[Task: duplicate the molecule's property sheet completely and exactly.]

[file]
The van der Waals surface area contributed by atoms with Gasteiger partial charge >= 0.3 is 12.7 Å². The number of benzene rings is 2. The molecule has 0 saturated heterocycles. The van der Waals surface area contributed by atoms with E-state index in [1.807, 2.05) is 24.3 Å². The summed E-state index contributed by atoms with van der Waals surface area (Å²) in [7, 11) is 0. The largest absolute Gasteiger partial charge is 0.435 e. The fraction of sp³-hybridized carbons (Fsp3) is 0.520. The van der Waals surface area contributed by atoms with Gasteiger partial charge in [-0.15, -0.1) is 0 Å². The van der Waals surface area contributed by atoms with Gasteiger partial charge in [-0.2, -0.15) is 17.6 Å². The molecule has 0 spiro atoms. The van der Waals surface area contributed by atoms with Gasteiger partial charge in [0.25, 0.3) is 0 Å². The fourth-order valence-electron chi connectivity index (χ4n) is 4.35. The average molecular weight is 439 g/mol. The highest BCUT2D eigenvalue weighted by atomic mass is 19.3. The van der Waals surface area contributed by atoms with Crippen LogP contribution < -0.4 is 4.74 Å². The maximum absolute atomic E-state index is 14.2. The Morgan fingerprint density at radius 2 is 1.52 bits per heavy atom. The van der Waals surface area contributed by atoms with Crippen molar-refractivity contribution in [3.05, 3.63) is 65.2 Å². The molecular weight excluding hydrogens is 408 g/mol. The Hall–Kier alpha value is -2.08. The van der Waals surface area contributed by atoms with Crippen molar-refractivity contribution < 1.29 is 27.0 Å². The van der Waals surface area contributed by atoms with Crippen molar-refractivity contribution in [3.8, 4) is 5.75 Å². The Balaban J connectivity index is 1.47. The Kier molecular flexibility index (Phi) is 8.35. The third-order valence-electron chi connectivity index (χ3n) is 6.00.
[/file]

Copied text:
The van der Waals surface area contributed by atoms with Gasteiger partial charge >= 0.3 is 12.7 Å². The number of benzene rings is 2. The molecule has 0 saturated heterocycles. The van der Waals surface area contributed by atoms with E-state index in [1.807, 2.05) is 24.3 Å². The summed E-state index contributed by atoms with van der Waals surface area (Å²) in [7, 11) is 0. The largest absolute Gasteiger partial charge is 0.435 e. The fraction of sp³-hybridized carbons (Fsp3) is 0.520. The van der Waals surface area contributed by atoms with Gasteiger partial charge in [-0.15, -0.1) is 0 Å². The van der Waals surface area contributed by atoms with Gasteiger partial charge in [-0.2, -0.15) is 17.6 Å². The molecule has 0 spiro atoms. The van der Waals surface area contributed by atoms with Gasteiger partial charge in [0.25, 0.3) is 0 Å². The fourth-order valence-electron chi connectivity index (χ4n) is 4.35. The average molecular weight is 439 g/mol. The highest BCUT2D eigenvalue weighted by atomic mass is 19.3. The van der Waals surface area contributed by atoms with Crippen LogP contribution < -0.4 is 4.74 Å². The maximum absolute atomic E-state index is 14.2. The Morgan fingerprint density at radius 2 is 1.52 bits per heavy atom. The van der Waals surface area contributed by atoms with Crippen molar-refractivity contribution in [3.05, 3.63) is 65.2 Å². The molecular weight excluding hydrogens is 408 g/mol. The Hall–Kier alpha value is -2.08. The van der Waals surface area contributed by atoms with Crippen molar-refractivity contribution < 1.29 is 27.0 Å². The van der Waals surface area contributed by atoms with Crippen molar-refractivity contribution in [3.8, 4) is 5.75 Å². The Balaban J connectivity index is 1.47. The Kier molecular flexibility index (Phi) is 8.35. The third-order valence-electron chi connectivity index (χ3n) is 6.00.